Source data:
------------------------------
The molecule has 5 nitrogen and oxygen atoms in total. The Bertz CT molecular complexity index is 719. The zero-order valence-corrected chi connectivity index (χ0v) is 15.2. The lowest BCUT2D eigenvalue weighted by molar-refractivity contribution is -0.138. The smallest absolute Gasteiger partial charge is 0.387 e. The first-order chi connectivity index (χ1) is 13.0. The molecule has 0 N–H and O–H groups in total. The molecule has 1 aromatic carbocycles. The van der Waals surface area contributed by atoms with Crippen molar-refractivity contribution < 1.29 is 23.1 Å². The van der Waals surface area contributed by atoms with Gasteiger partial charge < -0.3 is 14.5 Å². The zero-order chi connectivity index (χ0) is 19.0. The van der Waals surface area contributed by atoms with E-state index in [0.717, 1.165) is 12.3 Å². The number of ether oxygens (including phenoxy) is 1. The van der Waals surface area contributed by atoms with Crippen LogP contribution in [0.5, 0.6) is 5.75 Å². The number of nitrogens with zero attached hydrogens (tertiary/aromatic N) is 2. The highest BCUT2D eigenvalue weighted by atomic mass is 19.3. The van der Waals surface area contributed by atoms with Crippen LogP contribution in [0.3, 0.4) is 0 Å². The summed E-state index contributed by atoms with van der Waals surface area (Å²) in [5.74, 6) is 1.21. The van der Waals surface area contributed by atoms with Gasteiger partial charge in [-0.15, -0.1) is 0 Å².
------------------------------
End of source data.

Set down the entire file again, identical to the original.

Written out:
The molecule has 5 nitrogen and oxygen atoms in total. The Bertz CT molecular complexity index is 719. The zero-order valence-corrected chi connectivity index (χ0v) is 15.2. The lowest BCUT2D eigenvalue weighted by molar-refractivity contribution is -0.138. The smallest absolute Gasteiger partial charge is 0.387 e. The first-order chi connectivity index (χ1) is 13.0. The molecule has 0 N–H and O–H groups in total. The molecule has 1 aromatic carbocycles. The van der Waals surface area contributed by atoms with Crippen molar-refractivity contribution < 1.29 is 23.1 Å². The van der Waals surface area contributed by atoms with Gasteiger partial charge < -0.3 is 14.5 Å². The zero-order chi connectivity index (χ0) is 19.0. The van der Waals surface area contributed by atoms with E-state index in [0.717, 1.165) is 12.3 Å². The number of ether oxygens (including phenoxy) is 1. The van der Waals surface area contributed by atoms with Crippen LogP contribution in [0.5, 0.6) is 5.75 Å². The number of nitrogens with zero attached hydrogens (tertiary/aromatic N) is 2. The highest BCUT2D eigenvalue weighted by atomic mass is 19.3. The van der Waals surface area contributed by atoms with Crippen LogP contribution in [0.3, 0.4) is 0 Å². The summed E-state index contributed by atoms with van der Waals surface area (Å²) in [5.74, 6) is 1.21. The van der Waals surface area contributed by atoms with Gasteiger partial charge in [-0.15, -0.1) is 0 Å².